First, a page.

Top welding handbook: how to become a more skilled welder and how to select the best welding equipment. Before you get started, conduct online research to see what the best practices are for the specific wire you have or contact a trusted filler metal manufacturer. Doing so not only tells you what the manufacturer’s recommended parameters are for your diameter wire, but also what the proper wire feed speed, amperage and voltage is, along with the most compatible shielding gas. The manufacturer will even tell you what electrode extension or contact-to-work distance (CTWD) is best suited for the particular wire. Keep in mind that if you get too long of a stickout, your weld will be cold, which will drop your amperage and with it the joint penetration. As a general rule of thumb, since less wire stickout typically results in a more stable arc and better low-voltage penetration, the best wire stickout length is generally the shortest one allowable for the application.
Delivery of parts to the welding station in an organized and logical fashion is also a way to reduce welding costs. For example, one company was manufacturing concrete mixing drums. In the fabrication process, the company produced 10 parts for one section, then went on to make 10 parts of another drum section, etc. As pieces came off the line, they were put onto the floor of the shop. When it was time to weld, the operator had to hunt for the pieces needed and sort through them. When the outside welding expert pointed out the amount of time being wasted in this process, the company started to batch each one on a cart. In this way, the pieces needed to weld one drum were stored together and could easily be moved to the welding area. This type of scenario is also true for companies that may outsource parts to a vendor. Though it may cost more to have parts delivered in batches, it may save more in time than having to organize and search through parts to be able to get to the welding stage. How many times each piece is handled in the shop may be an eye-opener to reducing wasted time. To measure such an intangible as this, operators are asked to put a soapstone mark on the piece each time it is touched – some companies are surprised to find out how many times a part is picked up, transported and laid down in the manufacturing process. In the case of one company, moving the welding shop closer to the heat treatment station eliminated four extra times that the part was handled. Basically, handling a part as few times as possible and creating a more efficient production line or work cell will reduce overall costs.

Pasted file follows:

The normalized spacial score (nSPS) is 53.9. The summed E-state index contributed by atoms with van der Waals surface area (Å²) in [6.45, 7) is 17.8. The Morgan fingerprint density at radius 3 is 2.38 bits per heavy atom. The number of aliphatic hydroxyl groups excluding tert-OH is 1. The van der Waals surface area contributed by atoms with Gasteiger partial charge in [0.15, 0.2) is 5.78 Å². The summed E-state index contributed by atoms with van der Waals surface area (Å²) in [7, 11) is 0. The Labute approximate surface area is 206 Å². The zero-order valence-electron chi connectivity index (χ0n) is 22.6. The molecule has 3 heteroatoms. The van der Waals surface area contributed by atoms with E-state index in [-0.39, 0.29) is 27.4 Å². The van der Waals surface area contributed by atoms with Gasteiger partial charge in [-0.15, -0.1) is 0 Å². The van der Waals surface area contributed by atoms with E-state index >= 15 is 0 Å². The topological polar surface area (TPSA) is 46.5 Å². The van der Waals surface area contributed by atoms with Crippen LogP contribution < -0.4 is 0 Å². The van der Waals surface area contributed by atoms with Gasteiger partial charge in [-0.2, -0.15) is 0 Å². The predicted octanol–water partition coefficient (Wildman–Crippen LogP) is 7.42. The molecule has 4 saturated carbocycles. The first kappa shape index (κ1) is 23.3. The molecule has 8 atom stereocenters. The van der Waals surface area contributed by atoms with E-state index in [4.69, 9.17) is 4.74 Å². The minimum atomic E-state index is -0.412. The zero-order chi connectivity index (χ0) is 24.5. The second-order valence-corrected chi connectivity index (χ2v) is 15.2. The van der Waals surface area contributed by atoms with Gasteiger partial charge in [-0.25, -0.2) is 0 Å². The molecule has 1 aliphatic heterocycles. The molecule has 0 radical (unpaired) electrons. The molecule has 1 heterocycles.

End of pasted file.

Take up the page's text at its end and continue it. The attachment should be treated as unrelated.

Some tips on welding equipment, MIG and TIG welders, plasma cutters. A MIG welder uses a continually feeding spool of thin filler wire as an electrode fed by a wire feed gun to form an electric arc between a wire and the work-piece metal. This heats the work-piece metal and the electrode, causing them to melt and join together to create the weld. Mig welding can be either Gas or Gasless and each have benefits. Gasless welding is far more portable as there’s no gas bottle to carry around, saves cost on having to buy gas bottles and regulators, is easier on positional welds and can penetrate deeper than Gas MIG although the welding wire for a gasless MIG is more expensive than a gasless MIG. Gas MIG welding produces much cleaner welds with no slag or spatter, is slightly better on thinner metals and the welding wire is cheaper than gasless MIG wire.
MIG Welding Increases Welding Speed: In addition to welding aluminum and other softer metals, MIG-welding works faster, provides cleaner welds, and handles many different types of metals. The downside is its complexity. MIG Welders need direct currents, a steady stream of inert gas, and precise control of their torches. The amount of heat generated from MIG welding provides the deep penetration required for a strong weld, while also melting the feed wire rapidly enough to maintain a higher welding speed than other techniques. Given the inert gas required for MIG welding, keep in mind that this technique cannot be conducted in windy areas. The Right Stick Electrode Increases Welding Speed: There are three kinds of electrodes used for stick welding: fast-fill, fill-freeze, and fast-follow. While each electrode has its advantages, the fast-fill electrodes melt quickly and allow welders to work faster. Discover additional details at https://www.weldingsuppliesdirect.co.uk/welding-equipment/mig-welders.html.
Use gas lens style collet bodies and cups to weld stainless steel: Use gas lens style collet bodies and cups to weld stainless steel. The screen in the gas lens allows far better gas coverage of your welds. You can use gas lenses to weld all materials is you want; they also allow you to stick your tungsten up to 1” out of the cup by increasing gas flow. Sometimes you need to extend it just to reach a tight spot. The screen diffuses gas at higher gas flow rates eliminating turbulence which is what you would get if you tried this without the gas lens. Too much gas is as bad as too little gas. (Especially for TIG welding aluminum) Typical gas flow rates are around 15 to 20 cfh. Bu it really depends on the nozzle/cup diameter. While I am on the subject, what do the numbers on TIG cups mean? I am glad you asked… A #4 means 4/16″ or 1/4″ A #7 means 7/16″. In other words the number cup means how large the inside diameter in 1/16’s. When you use a #4 cup remember to adjust the argon flow to around 10cfh. And the bigger the cup inside diameter, the more gas flow….to an extent.